CORONAVIRUS control measures will create a “pressure cooker” for the abuse of older people, a specialist charity fears.

The Hourglass charity – formerly known as Action on Elder Abuse –fears social distancing and self-isolation guidance means there is a “significant increased risk of abuse and neglect” to the older population as household tensions rise.

Its research suggests 25% of people in Scotland fail to see “acts of domestic violence directed towards an older person” as abuse.

That’s lower than the UK figure, which is almost 35%, but the charity says attitudes towards neglect are even more concerning, with 40% of people stating that failure to attend to an older person’s needs in a timely manner is not abusive. For the UK as a whole, that rate is 50%.

Hourglass says those findings, coupled with the new restrictions on movement, could combine to create a “pressure cooker” environment where more ill-treatment takes place.

Hourglass’ chief executive Richard Robinson said: “What we have here is a recipe for disaster. Even under the best of circumstances, we know that more than a million older people experience abuse or neglect in the UK every year. The findings from our polling indicate that even before coronavirus was a factor – the research was conducted in January and February of this year – a shockingly large proportion of people have a disturbing tolerance for abusive behaviours towards older people.

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"We also know that assaults and domestic murders surge by as much as 25% during the festive season – a time when the combination of financial strain and family members cooped up in close proximity exerts additional burden on relationships. The lockdown measures – necessary as they are for tackling coronavirus – will create a pressure cooker environment for abuse, with vulnerable older people at particular risk.”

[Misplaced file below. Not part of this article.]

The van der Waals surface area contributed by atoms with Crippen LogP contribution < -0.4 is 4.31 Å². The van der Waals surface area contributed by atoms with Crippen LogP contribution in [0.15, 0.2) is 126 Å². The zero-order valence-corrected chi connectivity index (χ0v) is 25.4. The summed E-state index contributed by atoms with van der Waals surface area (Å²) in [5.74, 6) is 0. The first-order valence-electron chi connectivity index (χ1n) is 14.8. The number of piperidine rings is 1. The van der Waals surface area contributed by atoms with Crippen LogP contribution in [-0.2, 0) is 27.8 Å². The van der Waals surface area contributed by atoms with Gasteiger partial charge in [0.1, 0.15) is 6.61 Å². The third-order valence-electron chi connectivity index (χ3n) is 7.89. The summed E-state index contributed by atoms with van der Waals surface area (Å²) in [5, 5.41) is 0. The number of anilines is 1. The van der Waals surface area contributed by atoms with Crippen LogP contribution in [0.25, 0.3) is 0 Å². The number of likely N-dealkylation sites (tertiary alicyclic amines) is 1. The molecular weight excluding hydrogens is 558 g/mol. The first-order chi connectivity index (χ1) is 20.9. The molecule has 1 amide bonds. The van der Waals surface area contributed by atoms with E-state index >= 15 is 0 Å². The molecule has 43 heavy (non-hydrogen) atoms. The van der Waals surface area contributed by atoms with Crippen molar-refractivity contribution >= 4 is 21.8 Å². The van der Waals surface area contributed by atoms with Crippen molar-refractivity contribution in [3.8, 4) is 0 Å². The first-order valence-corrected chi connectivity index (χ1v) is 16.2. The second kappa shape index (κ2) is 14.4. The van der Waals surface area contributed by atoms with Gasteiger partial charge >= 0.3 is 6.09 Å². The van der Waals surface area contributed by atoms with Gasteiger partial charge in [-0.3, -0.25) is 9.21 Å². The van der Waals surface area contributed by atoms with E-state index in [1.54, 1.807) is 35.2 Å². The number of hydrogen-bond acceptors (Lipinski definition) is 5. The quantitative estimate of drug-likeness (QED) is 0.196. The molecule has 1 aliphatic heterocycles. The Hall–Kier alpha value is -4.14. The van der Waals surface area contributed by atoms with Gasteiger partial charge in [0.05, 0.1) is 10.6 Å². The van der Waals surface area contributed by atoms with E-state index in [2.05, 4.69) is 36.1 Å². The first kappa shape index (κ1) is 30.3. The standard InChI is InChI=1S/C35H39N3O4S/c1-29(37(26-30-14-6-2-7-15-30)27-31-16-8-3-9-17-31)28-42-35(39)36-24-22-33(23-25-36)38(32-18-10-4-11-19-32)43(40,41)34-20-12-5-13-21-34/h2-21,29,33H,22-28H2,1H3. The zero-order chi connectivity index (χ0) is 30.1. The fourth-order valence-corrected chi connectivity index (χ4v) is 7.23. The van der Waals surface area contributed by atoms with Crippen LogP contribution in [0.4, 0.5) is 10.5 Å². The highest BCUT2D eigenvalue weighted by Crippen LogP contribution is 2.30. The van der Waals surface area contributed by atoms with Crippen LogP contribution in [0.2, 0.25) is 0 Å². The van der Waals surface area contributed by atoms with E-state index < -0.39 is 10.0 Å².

Reports from China suggest domestic abuse cases have risen during the lockdown there.

It is feared that increased isolation will make incidents harder to spot here.

Hourglass is now calling on the Scottish Government to provide emergency funding to it and other specialist organisations.

Dr Margaret Flynn, joint editor of the Journal of Adult Protection, commented: “Hourglass’ data is shocking because cruelty, neglect and extreme hurt at the hands of trusted others is harmful whenever it occurs over the life course.

“If these harmful beliefs are allowed to persist, then the abuse of older people will continue and those responsible will not be held to account.”

The attitude stats were taken from a survey of 2500 people, which will be published in full later this year.

Hourglass, which works in each of the UK nations, has the only national freephone helpline dedicated to tackling abuses against older people. It runs from 9am-5pm Monday-Friday and is available on 080 8808 8141 for confidential support and information.